Never made gnocchi before? Seems a bit daunting? It doesnt have to be. I’ve seen loads and loads of recipes online for homemade gnocchi all having specific weights on the potatos and flours, different types and variations yada yada yada. It basically comes down to the ratio between flour and potato and will depend on the moisture levels of your mash. It’s really just trial and error. I like to make mash, use what I need for the gnocchi, and use the left-overs for a potato cake with crispy bacon and a poached egg on top for breakfast the next day. Or for a fish cake, bubble and squeak… the list goes on and on. Don’t worry about making too much mashed potato, experiment with different types of potato and methods of cooking and find what works for you.
I use a ratio of one cup of mashed poatato to one quater cup of flour, plus a touch for dusting and one egg yolk. Use too much flour and it will be dense and heavy, use too little and it will fall apart when you cook it. The easiest way to test this is to tear a bit off after you have mixed it together and simply cook a piece to see how it holds up and tastes. If it falls apart while blanching then add more flour, if it is too dense, well…unlucky. Just grab some more mash and try again. (That’s your breakfast potato cake gone, cereral it is.)
- 1 cup of mashed potato
- 1/4 cup plain flour
- 1 egg yolk
- 1 1/2 cups tomato passata
- 1 medium shallot
- 1-2 cloves of garlic (I’m still using smoked garlic)
- a few leaves of basil
- 1-2 chillis
- zest of a lemon/or a splash of white wine
- juice of half a lemon
- parmesan to garnish
- olive oil
- Small handful of toasted pine nuts
First things first, we want to make the gnocchi. This means amazing mashed potatoes. Pre-heat your oven nice and hot about 180 degrees celius. The best way to get your mash for the gnocchi is to bascially steam the potatoes in their skins. Bake them in a hot oven, and once they are cooked and tender carefully peel them using a dish cloth or something to protect your hands as they will be hot. Grate them into a bowl and let cool, the less work and contact with the mash the better. Another way this can be done is by simply boiling them in the skins and then again peeling and gently mashing, being careful not to over work. You can also just make it the way you normally would, or even better, use last nights mash. The less moisture in the mash the better, dont worry about adding butter or cream. The amount of flour added will depend on how moist your mash is. So baking them would require less flour than say boiling them or using the potatoes from a previous night. You want just enough flour to bind the dough, so that you have a light fluffy dumpling. Again, this is purely trial and error so find what works for you.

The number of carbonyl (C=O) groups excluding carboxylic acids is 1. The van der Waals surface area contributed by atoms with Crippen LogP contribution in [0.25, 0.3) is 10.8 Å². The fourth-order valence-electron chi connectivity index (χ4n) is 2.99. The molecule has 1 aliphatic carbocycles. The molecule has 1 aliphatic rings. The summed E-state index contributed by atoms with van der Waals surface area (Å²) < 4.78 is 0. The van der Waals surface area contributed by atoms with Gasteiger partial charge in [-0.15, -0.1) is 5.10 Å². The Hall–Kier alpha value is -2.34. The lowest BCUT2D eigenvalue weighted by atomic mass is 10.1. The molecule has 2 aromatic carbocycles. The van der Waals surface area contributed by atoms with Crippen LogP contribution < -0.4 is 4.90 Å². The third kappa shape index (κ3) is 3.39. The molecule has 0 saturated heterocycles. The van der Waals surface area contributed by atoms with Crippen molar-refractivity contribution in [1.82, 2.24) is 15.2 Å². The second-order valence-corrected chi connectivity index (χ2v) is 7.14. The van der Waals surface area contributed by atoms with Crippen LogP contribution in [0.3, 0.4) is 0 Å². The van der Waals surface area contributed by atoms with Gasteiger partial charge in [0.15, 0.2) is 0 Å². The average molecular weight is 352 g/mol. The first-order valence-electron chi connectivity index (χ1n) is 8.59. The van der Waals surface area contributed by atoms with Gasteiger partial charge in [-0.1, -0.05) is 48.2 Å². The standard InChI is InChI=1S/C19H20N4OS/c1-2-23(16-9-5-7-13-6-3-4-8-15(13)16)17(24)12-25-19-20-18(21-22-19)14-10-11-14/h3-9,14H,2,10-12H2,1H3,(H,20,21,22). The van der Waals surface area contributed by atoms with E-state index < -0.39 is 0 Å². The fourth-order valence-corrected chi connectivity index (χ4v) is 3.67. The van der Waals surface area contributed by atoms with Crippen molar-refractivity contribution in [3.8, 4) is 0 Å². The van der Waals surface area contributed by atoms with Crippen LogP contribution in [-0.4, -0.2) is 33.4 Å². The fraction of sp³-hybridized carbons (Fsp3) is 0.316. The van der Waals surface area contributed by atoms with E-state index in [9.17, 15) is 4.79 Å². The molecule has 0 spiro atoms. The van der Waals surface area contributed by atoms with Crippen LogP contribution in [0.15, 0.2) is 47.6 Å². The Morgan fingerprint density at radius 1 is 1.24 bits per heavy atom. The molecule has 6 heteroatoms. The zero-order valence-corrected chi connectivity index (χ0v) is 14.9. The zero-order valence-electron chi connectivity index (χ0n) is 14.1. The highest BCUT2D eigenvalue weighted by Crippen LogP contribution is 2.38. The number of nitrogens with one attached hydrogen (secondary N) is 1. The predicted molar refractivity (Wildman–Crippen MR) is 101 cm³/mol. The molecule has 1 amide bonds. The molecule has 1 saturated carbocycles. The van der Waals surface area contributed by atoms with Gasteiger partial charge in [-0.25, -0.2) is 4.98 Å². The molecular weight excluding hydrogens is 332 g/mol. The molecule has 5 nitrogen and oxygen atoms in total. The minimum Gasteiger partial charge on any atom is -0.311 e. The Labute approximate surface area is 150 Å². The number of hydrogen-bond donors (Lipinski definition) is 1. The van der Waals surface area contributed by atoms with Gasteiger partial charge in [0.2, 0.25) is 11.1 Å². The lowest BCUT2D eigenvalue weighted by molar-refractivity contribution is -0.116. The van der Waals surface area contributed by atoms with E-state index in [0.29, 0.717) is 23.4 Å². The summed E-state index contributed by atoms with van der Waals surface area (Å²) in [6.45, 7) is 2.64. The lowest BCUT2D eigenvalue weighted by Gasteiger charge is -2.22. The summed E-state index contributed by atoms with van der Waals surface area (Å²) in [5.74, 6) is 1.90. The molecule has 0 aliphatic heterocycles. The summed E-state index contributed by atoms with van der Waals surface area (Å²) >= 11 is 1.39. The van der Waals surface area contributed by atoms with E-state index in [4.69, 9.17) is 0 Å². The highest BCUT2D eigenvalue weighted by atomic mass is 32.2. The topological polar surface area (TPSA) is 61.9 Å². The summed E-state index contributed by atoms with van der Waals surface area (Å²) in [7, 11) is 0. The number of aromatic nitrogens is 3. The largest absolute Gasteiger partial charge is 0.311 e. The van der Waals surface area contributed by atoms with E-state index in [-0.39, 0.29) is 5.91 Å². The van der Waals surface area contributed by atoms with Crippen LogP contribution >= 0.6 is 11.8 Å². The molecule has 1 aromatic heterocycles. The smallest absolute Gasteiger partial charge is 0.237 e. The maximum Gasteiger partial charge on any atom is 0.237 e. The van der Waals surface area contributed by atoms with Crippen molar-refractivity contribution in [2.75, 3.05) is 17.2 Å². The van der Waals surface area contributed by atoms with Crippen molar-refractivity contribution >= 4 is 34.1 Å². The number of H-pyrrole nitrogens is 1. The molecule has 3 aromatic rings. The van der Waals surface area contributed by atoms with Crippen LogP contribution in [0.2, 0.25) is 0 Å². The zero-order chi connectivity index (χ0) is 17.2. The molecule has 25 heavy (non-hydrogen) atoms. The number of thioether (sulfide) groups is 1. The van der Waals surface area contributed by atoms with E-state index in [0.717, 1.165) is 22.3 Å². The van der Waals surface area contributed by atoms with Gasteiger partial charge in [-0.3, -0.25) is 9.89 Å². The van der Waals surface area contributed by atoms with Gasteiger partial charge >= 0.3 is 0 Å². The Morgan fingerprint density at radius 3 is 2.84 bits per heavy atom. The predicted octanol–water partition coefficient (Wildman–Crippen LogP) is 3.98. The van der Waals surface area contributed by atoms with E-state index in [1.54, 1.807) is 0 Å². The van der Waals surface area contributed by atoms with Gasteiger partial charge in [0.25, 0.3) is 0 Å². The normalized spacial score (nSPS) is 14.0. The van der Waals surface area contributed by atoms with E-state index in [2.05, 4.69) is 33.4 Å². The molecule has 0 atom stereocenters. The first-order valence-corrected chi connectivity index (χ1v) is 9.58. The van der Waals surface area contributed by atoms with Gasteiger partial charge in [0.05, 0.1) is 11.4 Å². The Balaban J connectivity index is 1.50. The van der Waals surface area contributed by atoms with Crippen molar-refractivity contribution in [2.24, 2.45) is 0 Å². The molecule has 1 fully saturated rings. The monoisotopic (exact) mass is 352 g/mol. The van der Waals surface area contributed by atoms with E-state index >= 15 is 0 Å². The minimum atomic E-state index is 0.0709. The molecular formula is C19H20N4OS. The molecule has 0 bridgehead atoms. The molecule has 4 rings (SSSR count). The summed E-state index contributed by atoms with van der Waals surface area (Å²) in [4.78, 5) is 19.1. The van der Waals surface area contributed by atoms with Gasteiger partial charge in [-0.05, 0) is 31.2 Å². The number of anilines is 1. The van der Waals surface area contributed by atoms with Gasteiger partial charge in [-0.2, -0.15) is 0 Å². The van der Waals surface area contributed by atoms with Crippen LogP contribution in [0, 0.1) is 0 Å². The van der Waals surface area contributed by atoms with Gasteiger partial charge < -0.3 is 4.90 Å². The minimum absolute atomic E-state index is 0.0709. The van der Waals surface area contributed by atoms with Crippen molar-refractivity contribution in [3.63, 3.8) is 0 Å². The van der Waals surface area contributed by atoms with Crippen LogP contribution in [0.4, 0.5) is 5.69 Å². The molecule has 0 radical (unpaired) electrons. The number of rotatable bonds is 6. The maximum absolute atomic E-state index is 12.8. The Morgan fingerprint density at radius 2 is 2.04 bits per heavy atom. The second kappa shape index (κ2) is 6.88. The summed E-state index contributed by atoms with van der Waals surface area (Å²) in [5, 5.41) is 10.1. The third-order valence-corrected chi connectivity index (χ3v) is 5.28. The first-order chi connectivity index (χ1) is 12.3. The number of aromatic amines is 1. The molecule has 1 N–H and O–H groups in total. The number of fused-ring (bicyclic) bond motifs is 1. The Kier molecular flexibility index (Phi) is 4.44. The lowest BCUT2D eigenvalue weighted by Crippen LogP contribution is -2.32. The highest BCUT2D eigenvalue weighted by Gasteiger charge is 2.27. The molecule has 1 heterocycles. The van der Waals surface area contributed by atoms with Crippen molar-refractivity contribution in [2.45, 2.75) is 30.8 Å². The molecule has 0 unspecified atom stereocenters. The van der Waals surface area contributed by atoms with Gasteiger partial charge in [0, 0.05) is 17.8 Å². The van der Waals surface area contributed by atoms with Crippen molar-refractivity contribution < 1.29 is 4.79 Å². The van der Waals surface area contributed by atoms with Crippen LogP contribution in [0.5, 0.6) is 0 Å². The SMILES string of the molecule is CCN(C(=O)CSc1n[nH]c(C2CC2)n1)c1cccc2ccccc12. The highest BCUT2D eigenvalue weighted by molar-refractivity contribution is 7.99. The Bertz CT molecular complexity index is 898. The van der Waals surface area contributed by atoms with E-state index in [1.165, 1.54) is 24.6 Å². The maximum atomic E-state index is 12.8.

Once you have your mash cooled and seasoned with a touch of salt, take one cup of it and put on a floured work top. Make a well in the centre, add your egg yolk and 1/4 cup of flour to the well. Now, work and bring together to make a rough dough. This does not have to be perfectly smooth and you don’t want to overwork it so be sure to leave it rough.
Once you have your dough, divide into about three balls. Roll out each ball into a thin long sausage shape. Make sure to add a touch of flour every now and then so that nothing sticks. Once you have your long gnocchi sausages done simply cut little dumplings along the dough, roughly an inch or so in size. If you want that professional look to your gnocchi simply roll each dumpling over the back of a fork to create the effect. As you finish the gnocchi put them on to a floured plate so that they don’t stick.
That done, you are onto the easy and quick sauce with strong fresh flavours. Dice up the shallot and chillies (doesn’t have to be tidy) and if you have a garlic press just mince the garlic through that. Meanwhile, bring a pot of water to a simmer to cook the gnocchi. Toast the pine nuts in a dry hot pan with no oil until they brown and set them aside for later. Next throw the onion, chillis and garlic into the pan you just used for your pine nuts with a touch of olive oil and cook until it starts to color. Pour in the passata, mix everything up, and adjust the seasoning as you see fit.
Put your gnocchi into the boiling water. When the gnocchi rises to the top of the water it is done. After a few minutes of the sauce simmering you are done. Squeeze in the lemon juice, or a touch of white wine to finish it off. Drain and throw the gnocchi into the sauce and toss together to aerate the dish. Spoon out into your serving bowls, tear the basil and scatter on top of the gnocchi, zest your lemon and grate some parmesan on top. Drizzle some olive oil over and tuck in.